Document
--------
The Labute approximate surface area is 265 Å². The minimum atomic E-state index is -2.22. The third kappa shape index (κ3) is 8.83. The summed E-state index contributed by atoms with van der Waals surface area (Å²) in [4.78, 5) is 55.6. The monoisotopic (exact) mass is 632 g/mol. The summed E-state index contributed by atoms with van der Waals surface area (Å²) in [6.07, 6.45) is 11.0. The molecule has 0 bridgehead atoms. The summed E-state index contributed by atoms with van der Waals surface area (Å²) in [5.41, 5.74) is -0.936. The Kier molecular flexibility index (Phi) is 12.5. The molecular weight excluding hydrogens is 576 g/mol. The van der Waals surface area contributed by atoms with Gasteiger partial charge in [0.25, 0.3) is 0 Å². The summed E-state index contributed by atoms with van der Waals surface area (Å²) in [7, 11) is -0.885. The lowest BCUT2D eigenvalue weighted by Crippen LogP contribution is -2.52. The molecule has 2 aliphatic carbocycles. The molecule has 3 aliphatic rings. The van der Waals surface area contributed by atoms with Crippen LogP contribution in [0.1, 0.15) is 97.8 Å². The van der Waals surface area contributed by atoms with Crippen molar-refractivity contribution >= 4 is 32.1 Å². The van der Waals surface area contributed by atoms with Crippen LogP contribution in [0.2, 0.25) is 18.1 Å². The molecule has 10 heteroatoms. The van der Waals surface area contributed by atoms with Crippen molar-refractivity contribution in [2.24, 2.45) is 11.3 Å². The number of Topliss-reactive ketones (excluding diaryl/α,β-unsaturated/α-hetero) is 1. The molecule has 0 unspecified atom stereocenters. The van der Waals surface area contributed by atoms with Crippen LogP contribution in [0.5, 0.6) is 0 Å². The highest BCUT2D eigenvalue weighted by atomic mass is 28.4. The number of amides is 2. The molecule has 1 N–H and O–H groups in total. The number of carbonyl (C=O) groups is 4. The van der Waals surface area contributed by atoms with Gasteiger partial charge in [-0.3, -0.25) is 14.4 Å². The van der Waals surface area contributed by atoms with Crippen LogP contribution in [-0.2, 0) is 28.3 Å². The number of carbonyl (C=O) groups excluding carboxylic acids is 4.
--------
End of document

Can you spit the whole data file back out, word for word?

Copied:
The Labute approximate surface area is 265 Å². The minimum atomic E-state index is -2.22. The third kappa shape index (κ3) is 8.83. The summed E-state index contributed by atoms with van der Waals surface area (Å²) in [4.78, 5) is 55.6. The monoisotopic (exact) mass is 632 g/mol. The summed E-state index contributed by atoms with van der Waals surface area (Å²) in [6.07, 6.45) is 11.0. The molecule has 0 bridgehead atoms. The summed E-state index contributed by atoms with van der Waals surface area (Å²) in [5.41, 5.74) is -0.936. The Kier molecular flexibility index (Phi) is 12.5. The molecular weight excluding hydrogens is 576 g/mol. The van der Waals surface area contributed by atoms with Gasteiger partial charge in [0.25, 0.3) is 0 Å². The summed E-state index contributed by atoms with van der Waals surface area (Å²) in [7, 11) is -0.885. The lowest BCUT2D eigenvalue weighted by Crippen LogP contribution is -2.52. The molecule has 2 aliphatic carbocycles. The molecule has 3 aliphatic rings. The van der Waals surface area contributed by atoms with Crippen LogP contribution in [0.1, 0.15) is 97.8 Å². The van der Waals surface area contributed by atoms with Crippen molar-refractivity contribution >= 4 is 32.1 Å². The van der Waals surface area contributed by atoms with Crippen LogP contribution in [0.2, 0.25) is 18.1 Å². The molecule has 10 heteroatoms. The van der Waals surface area contributed by atoms with Crippen molar-refractivity contribution in [2.24, 2.45) is 11.3 Å². The number of Topliss-reactive ketones (excluding diaryl/α,β-unsaturated/α-hetero) is 1. The molecule has 0 unspecified atom stereocenters. The van der Waals surface area contributed by atoms with Crippen LogP contribution in [0.5, 0.6) is 0 Å². The highest BCUT2D eigenvalue weighted by atomic mass is 28.4. The number of amides is 2. The molecule has 1 N–H and O–H groups in total. The number of carbonyl (C=O) groups is 4. The van der Waals surface area contributed by atoms with Gasteiger partial charge in [-0.3, -0.25) is 14.4 Å². The van der Waals surface area contributed by atoms with Crippen LogP contribution in [-0.2, 0) is 28.3 Å². The number of carbonyl (C=O) groups excluding carboxylic acids is 4.